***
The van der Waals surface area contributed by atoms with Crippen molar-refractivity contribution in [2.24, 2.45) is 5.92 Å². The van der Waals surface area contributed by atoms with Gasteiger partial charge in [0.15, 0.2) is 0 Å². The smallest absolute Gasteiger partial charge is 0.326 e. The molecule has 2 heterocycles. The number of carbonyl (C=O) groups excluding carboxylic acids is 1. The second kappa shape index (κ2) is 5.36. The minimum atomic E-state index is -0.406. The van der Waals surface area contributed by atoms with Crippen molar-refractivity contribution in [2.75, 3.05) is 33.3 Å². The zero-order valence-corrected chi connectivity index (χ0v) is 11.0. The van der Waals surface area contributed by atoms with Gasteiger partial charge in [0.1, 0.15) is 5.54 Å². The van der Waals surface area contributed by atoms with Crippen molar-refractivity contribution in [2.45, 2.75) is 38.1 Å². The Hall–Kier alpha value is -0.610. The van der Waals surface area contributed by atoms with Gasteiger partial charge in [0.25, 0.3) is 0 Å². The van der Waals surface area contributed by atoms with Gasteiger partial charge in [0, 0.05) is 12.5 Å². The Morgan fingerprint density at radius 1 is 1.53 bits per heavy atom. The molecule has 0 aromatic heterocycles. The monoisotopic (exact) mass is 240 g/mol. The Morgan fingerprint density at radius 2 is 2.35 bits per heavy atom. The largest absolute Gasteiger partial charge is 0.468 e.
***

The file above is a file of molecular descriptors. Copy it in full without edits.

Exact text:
The van der Waals surface area contributed by atoms with Crippen molar-refractivity contribution in [2.24, 2.45) is 5.92 Å². The van der Waals surface area contributed by atoms with Gasteiger partial charge in [0.15, 0.2) is 0 Å². The smallest absolute Gasteiger partial charge is 0.326 e. The molecule has 2 heterocycles. The number of carbonyl (C=O) groups excluding carboxylic acids is 1. The second kappa shape index (κ2) is 5.36. The minimum atomic E-state index is -0.406. The van der Waals surface area contributed by atoms with Crippen molar-refractivity contribution in [2.75, 3.05) is 33.3 Å². The zero-order valence-corrected chi connectivity index (χ0v) is 11.0. The van der Waals surface area contributed by atoms with Gasteiger partial charge in [0.1, 0.15) is 5.54 Å². The van der Waals surface area contributed by atoms with Crippen molar-refractivity contribution in [2.45, 2.75) is 38.1 Å². The Hall–Kier alpha value is -0.610. The van der Waals surface area contributed by atoms with Gasteiger partial charge in [0.25, 0.3) is 0 Å². The van der Waals surface area contributed by atoms with Gasteiger partial charge in [0, 0.05) is 12.5 Å². The Morgan fingerprint density at radius 1 is 1.53 bits per heavy atom. The molecule has 0 aromatic heterocycles. The monoisotopic (exact) mass is 240 g/mol. The Morgan fingerprint density at radius 2 is 2.35 bits per heavy atom. The largest absolute Gasteiger partial charge is 0.468 e.